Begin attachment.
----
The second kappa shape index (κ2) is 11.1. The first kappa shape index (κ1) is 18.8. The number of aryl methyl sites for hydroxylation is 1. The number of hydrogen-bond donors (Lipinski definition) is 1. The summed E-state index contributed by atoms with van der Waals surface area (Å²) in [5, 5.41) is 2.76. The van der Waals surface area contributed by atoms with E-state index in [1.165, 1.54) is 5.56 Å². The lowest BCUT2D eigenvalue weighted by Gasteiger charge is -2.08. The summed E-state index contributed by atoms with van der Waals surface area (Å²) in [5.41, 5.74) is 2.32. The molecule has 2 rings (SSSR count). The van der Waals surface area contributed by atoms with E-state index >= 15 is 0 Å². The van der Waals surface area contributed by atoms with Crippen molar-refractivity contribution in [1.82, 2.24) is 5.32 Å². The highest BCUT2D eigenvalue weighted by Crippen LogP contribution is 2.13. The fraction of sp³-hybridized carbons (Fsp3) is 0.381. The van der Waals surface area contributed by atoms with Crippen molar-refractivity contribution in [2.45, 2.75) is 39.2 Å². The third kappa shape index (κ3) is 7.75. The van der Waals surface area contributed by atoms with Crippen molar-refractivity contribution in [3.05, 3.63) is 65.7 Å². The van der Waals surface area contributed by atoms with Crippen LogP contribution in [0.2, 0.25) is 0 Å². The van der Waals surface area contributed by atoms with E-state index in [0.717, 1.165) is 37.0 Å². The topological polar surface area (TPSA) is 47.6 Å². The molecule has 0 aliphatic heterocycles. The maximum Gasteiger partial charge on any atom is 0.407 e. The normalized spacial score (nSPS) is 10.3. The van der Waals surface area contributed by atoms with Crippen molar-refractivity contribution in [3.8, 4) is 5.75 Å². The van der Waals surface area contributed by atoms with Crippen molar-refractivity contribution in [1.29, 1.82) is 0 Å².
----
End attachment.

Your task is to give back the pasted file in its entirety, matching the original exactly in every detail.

The second kappa shape index (κ2) is 11.1. The first kappa shape index (κ1) is 18.8. The number of aryl methyl sites for hydroxylation is 1. The number of hydrogen-bond donors (Lipinski definition) is 1. The summed E-state index contributed by atoms with van der Waals surface area (Å²) in [5, 5.41) is 2.76. The van der Waals surface area contributed by atoms with E-state index in [1.165, 1.54) is 5.56 Å². The lowest BCUT2D eigenvalue weighted by Gasteiger charge is -2.08. The summed E-state index contributed by atoms with van der Waals surface area (Å²) in [5.41, 5.74) is 2.32. The molecule has 2 rings (SSSR count). The van der Waals surface area contributed by atoms with E-state index >= 15 is 0 Å². The van der Waals surface area contributed by atoms with Crippen molar-refractivity contribution in [1.82, 2.24) is 5.32 Å². The highest BCUT2D eigenvalue weighted by Crippen LogP contribution is 2.13. The fraction of sp³-hybridized carbons (Fsp3) is 0.381. The van der Waals surface area contributed by atoms with Crippen molar-refractivity contribution in [2.45, 2.75) is 39.2 Å². The third kappa shape index (κ3) is 7.75. The van der Waals surface area contributed by atoms with Crippen molar-refractivity contribution in [3.05, 3.63) is 65.7 Å². The van der Waals surface area contributed by atoms with Crippen LogP contribution in [0.2, 0.25) is 0 Å². The van der Waals surface area contributed by atoms with E-state index in [0.717, 1.165) is 37.0 Å². The topological polar surface area (TPSA) is 47.6 Å². The molecule has 0 aliphatic heterocycles. The maximum Gasteiger partial charge on any atom is 0.407 e. The normalized spacial score (nSPS) is 10.3. The van der Waals surface area contributed by atoms with Crippen molar-refractivity contribution in [3.8, 4) is 5.75 Å². The van der Waals surface area contributed by atoms with Crippen molar-refractivity contribution in [1.29, 1.82) is 0 Å².